My freshman are learning about ATP in biology class. ATP is how the body stores energy in its cells. It consists of a molecule of adenine connected to a molecule of ribose with three phosphate molecules attached somewhere along the time. I was really proud of myself for remembering most of that from my high school biology class.

We learned about Doceri this week. For the first time in my life, I am seriously considering buying an iPad. The guy in Russia who regularly reads my website knows how much I love whiteboards. Doceri might actually be better than a whiteboard. There is not as much writing space as a wall full of whiteboards; I can only have so much information on the screen at one time. However, with the ability to zoom and record, there is an almost unlimited writing space in Doceri if students choose to review the material later on.

The more that I am in the classroom, the more I grow to hate the Doc-Cam/Projector combination. It's hard to keep track of what is actually showing up on the screen ("Can you zoom out?", "Can you move it over to the right?"). You can only fit about half a page on the screen. It's hard to get students to come up and use the doc-cam. I looked into getting a wireless Doc-Cam. However, for the price of a wireless document camera, I could buy an Ipad 2 and a nice laptop or PC (or almost a Mac Mini) and use Doceri and get a much better experience (along with all sorts of functionality when doing something aside from presentations).

Star Trek, ATP, Doceri. Oh yeah, and I wrote about puppies and used a properly placed semi-colon. That is pretty scattered. It's time to go do homework. G'night all. Happy MLK Day tomorrow.

Saturday, January 18, 2014

Why kids don't graduate college #hashtag

I read this article from the Fiscal Times. It's not the most credible source, but it was interesting to consider the reasons behind students failing to graduate from college.

One of the reasons that students fail to graduate from college, in four years, is that they start off behind. They spend their first year of college taking remedial classes which do not count towards graduation. This is something that I hope to prevent (that's my job from here on out).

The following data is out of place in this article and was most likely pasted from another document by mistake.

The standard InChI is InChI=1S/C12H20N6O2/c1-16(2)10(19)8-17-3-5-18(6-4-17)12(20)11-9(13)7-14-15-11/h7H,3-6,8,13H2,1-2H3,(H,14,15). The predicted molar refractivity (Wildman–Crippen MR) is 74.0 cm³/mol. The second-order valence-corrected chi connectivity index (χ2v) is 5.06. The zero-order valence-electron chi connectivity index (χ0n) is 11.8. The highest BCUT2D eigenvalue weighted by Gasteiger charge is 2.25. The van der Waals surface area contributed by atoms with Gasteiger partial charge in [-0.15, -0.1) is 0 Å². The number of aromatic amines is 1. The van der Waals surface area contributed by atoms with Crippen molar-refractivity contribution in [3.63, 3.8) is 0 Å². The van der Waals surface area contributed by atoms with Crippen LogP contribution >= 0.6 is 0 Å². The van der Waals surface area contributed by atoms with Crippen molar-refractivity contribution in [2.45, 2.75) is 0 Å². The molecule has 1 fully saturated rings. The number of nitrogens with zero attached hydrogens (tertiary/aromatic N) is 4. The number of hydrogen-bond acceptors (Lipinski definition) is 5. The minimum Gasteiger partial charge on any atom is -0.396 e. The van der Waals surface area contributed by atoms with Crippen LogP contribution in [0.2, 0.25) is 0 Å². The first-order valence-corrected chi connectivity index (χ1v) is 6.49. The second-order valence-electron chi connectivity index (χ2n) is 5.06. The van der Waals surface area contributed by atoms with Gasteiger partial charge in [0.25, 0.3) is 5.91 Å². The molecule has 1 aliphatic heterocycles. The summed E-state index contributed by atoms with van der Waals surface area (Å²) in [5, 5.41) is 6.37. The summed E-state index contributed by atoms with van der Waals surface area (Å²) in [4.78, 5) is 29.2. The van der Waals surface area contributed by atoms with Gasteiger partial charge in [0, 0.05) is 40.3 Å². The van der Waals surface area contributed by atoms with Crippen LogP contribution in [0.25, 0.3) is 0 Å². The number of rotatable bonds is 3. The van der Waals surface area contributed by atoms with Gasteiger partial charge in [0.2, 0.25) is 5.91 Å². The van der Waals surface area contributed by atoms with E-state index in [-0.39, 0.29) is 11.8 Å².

Another reason that students do not graduate in four years is that they are balancing a work and school schedule. I am of two minds on this. On the one hand, working during college is great, it helps reduce the debt load carried by students. On the other hand, working during college probably isn't worthwhile. In the long run, it probably costs students money.

I did this calculation a few years back. For almost all students, it does not make sense to have a summer job. They would have saved money, just by looking at the tuition spent, by taking more classes at the community college instead of working for the summer (this is assuming students move 'home' for the summer). As an upperclassman, it makes sense to take summer classes, too. The average starting salary for a college graduate is around $44,000. So, graduating a year early has the potential to be worth $44,000 (at least). It's risky, but for most students, it would probably make sense to rack up a load of student loan debt (and maybe even credit card debt, crazy as that sounds) if it means graduating a year early.

Another unexpected reason that students don't graduate "on time" is that they end up with extra credits. The average college graduate ends up with sixteen extra credits (four or five superfluous classes). This was something that was partially true for me. I graduated with an extra six credits. Another issue for students is scheduling for classes. This has been something that has been true for me as a graduate student. I would have loved to have picked up a political science endorsement, but the two classes that I needed to take were only offered once a year during the morning. So, while it won't affect my graduation, I can imagine the issues surrounding finishing off those rarely offered graduation requirements.

I'll close with a fun fact: Only 1.5% of students graduate college in three years or so. Who are these freaks?

Saturday, January 11, 2014

New Menus #hashtag

I saw this menu item at a local dining establishment. I wonder if Doug Nussmeier likes meatball subs.